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Absolutely Fuming, poor treatment by GP(34 Posts)
I had been suffering with a sore eye, I rang my surgery for an emergency appointment & was refused, was told to go to the pharmacy for advice, I went & was sold Optrex for infected eyes, I used this for 5 days & then had an appointment for something else but mentioned my eye. The doctor without looking at my eye gave me a prescription for Goldeneye. My eye has got worse over the next 10 days & I have been to see my optician today, after putting dye in my eyes, it turns out I have very bad damage to my cornea & very dry eyes. I have been prescribed the drops that are used after eye surgery to try & heal the damage & gel to put in my eyes every night. I have another appointment next week to check how my eye is healing. The optician has warned me that I may not get my sight back to what it was in this eye & I may end up having to have surgery to sort it out. I feel that the advice & treatment my surgery gave me was totally wrong & if I hadn't made the decision to go to the opticians, I could have lost my sight.
Eye problems - you see an eye specialist for surely? Which would be an optician?
I don't think the GP has done anything wrong from your post. The chloramphenicol drops won't have damaged your eye.
Sorry that you are having those problems though. In future go to the opticians if you have an eye issue, so there won't be a delay in care.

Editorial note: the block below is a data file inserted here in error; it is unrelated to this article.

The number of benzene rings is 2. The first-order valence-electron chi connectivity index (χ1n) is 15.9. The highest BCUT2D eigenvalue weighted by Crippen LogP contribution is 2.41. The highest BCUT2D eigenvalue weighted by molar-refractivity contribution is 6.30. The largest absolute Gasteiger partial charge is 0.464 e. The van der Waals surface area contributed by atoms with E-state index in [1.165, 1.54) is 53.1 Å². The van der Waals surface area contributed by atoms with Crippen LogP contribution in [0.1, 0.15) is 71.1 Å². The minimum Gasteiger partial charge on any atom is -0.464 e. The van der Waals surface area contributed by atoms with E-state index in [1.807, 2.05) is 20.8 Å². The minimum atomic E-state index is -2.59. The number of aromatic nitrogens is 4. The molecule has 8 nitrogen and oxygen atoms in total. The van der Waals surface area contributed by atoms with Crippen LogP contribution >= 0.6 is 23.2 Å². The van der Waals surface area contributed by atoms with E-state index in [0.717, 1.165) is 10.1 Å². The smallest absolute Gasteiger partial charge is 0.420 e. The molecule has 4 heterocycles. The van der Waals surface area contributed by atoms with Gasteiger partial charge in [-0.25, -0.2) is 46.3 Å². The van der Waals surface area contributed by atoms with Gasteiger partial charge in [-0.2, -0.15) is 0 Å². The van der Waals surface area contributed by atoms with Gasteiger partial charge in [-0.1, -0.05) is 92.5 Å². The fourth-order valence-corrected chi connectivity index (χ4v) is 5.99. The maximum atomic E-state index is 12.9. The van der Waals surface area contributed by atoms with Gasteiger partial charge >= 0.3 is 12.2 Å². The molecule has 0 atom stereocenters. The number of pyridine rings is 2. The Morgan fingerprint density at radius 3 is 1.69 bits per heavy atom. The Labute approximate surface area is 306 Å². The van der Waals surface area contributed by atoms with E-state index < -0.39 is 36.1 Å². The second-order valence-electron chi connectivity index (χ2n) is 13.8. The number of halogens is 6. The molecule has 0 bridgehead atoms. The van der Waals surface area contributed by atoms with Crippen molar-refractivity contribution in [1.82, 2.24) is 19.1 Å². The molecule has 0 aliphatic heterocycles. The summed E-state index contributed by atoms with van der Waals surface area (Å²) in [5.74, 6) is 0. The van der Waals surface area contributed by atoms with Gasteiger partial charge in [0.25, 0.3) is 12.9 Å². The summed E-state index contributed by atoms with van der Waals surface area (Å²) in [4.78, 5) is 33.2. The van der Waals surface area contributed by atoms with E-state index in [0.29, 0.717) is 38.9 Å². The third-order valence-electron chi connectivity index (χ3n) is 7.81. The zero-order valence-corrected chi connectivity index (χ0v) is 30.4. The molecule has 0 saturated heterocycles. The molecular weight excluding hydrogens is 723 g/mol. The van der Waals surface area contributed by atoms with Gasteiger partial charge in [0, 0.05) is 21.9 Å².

If the doctor had said that she wasn't sure & directed me to the optician then I would have gone sooner, she just said without even looking at my eyes that it was probably conjunctivitis & gave me the cream.
Without knowing all that was discussed, its hard to say if this was handled correctly. But, if you had change in vision and pain in your eye, the gp should have seen you initially. With those 2 symptoms the pharmacist should not have sold chloramphenicol, as they suggest you did not have uncomplicated bacterial conjunctivitis.
Did you report any pain/change in vision?
The doctor shouldn't have to tell you though. Same as you don't need to be told to see a dentist with a tooth problem. The GP wasn't wrong to give the drops - conjunctivitis is common, and the drops wouldn't have been the cause of your cornea damage.
My eye felt like I had grit in it permanently & my vision was blurred, I told the doctor this, she said it was the discharge from conjunctivitis that was causing it.
Giving drops for conjunctivitis for a patient with a different eye condition can be harmful. Firstly, it delays treatment of the actual condition, which with eyes can be very serious. Secondly giving uneccessary antibiotics can contribute to resistance, meaning antibiotics may not work in the future. As above, if some signs/symptoms were missed by doctor or pharmacist, it's possible they have mishandled this. It depends on the conversations that were had.
I thought it was common knowledge that GPs dont know much about eyes or teeth. I dont think you can blame the GP... an optician has all the proper equipment to diagnose you, a GP doesn't.
At a previous surgery I was at the doctor put the dye in my eyes to check for damage when I had a previous infection, the out of hours clinic did the same when I had problems removing a contact lens when I used them. I honestly thought this GP would do the same.
An optician can see a lot of issues with eyes with their equipment but not all.
You need an ophthalmologist for the rest. GP will refer to an ophthalmologist which can take over a fortnight but that would be the reason you go to a GP for eyes, if the optician's suggestion hadn't worked.
Alternatively you sit down A&E and get seen that day by an eye specialist. (Bring a packed lunch, when I say day - I mean it could be a whole day).